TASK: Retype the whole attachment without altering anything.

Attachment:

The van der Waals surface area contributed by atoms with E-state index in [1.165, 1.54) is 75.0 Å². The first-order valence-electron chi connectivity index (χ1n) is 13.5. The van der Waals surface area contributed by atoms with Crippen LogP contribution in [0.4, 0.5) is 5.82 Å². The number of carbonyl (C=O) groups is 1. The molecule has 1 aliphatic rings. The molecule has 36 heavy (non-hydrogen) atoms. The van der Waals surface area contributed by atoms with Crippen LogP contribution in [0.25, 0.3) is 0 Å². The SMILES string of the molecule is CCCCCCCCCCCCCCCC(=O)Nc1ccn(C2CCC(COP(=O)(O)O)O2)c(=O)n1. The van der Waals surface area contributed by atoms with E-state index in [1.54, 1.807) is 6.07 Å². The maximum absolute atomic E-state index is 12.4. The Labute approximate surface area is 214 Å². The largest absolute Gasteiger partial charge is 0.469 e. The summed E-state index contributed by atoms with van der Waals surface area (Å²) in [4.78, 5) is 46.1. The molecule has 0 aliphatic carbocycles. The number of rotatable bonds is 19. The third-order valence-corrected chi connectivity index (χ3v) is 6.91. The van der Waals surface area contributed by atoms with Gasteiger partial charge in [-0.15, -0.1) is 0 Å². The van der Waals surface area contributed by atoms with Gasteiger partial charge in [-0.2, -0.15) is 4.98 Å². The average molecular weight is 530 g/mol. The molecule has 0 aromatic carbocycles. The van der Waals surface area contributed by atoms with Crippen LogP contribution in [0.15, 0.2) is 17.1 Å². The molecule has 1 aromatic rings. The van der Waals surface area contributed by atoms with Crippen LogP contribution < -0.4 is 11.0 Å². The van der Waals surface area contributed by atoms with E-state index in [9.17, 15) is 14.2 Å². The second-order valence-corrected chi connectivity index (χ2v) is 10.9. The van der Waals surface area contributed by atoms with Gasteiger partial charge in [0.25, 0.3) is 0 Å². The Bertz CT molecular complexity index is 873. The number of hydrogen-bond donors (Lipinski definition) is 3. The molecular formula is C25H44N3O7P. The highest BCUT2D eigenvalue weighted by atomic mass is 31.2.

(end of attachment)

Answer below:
The van der Waals surface area contributed by atoms with E-state index in [1.165, 1.54) is 75.0 Å². The first-order valence-electron chi connectivity index (χ1n) is 13.5. The van der Waals surface area contributed by atoms with Crippen LogP contribution in [0.4, 0.5) is 5.82 Å². The number of carbonyl (C=O) groups is 1. The molecule has 1 aliphatic rings. The molecule has 36 heavy (non-hydrogen) atoms. The van der Waals surface area contributed by atoms with Crippen LogP contribution in [0.25, 0.3) is 0 Å². The SMILES string of the molecule is CCCCCCCCCCCCCCCC(=O)Nc1ccn(C2CCC(COP(=O)(O)O)O2)c(=O)n1. The van der Waals surface area contributed by atoms with E-state index in [1.54, 1.807) is 6.07 Å². The maximum absolute atomic E-state index is 12.4. The Labute approximate surface area is 214 Å². The largest absolute Gasteiger partial charge is 0.469 e. The summed E-state index contributed by atoms with van der Waals surface area (Å²) in [4.78, 5) is 46.1. The molecule has 0 aliphatic carbocycles. The number of rotatable bonds is 19. The third-order valence-corrected chi connectivity index (χ3v) is 6.91. The van der Waals surface area contributed by atoms with Gasteiger partial charge in [-0.15, -0.1) is 0 Å². The van der Waals surface area contributed by atoms with Gasteiger partial charge in [-0.2, -0.15) is 4.98 Å². The average molecular weight is 530 g/mol. The molecule has 0 aromatic carbocycles. The van der Waals surface area contributed by atoms with Crippen LogP contribution in [0.15, 0.2) is 17.1 Å². The molecule has 1 aromatic rings. The van der Waals surface area contributed by atoms with Crippen LogP contribution < -0.4 is 11.0 Å². The van der Waals surface area contributed by atoms with E-state index in [9.17, 15) is 14.2 Å². The second-order valence-corrected chi connectivity index (χ2v) is 10.9. The van der Waals surface area contributed by atoms with Gasteiger partial charge in [0.25, 0.3) is 0 Å². The Bertz CT molecular complexity index is 873. The number of hydrogen-bond donors (Lipinski definition) is 3. The molecular formula is C25H44N3O7P. The highest BCUT2D eigenvalue weighted by atomic mass is 31.2.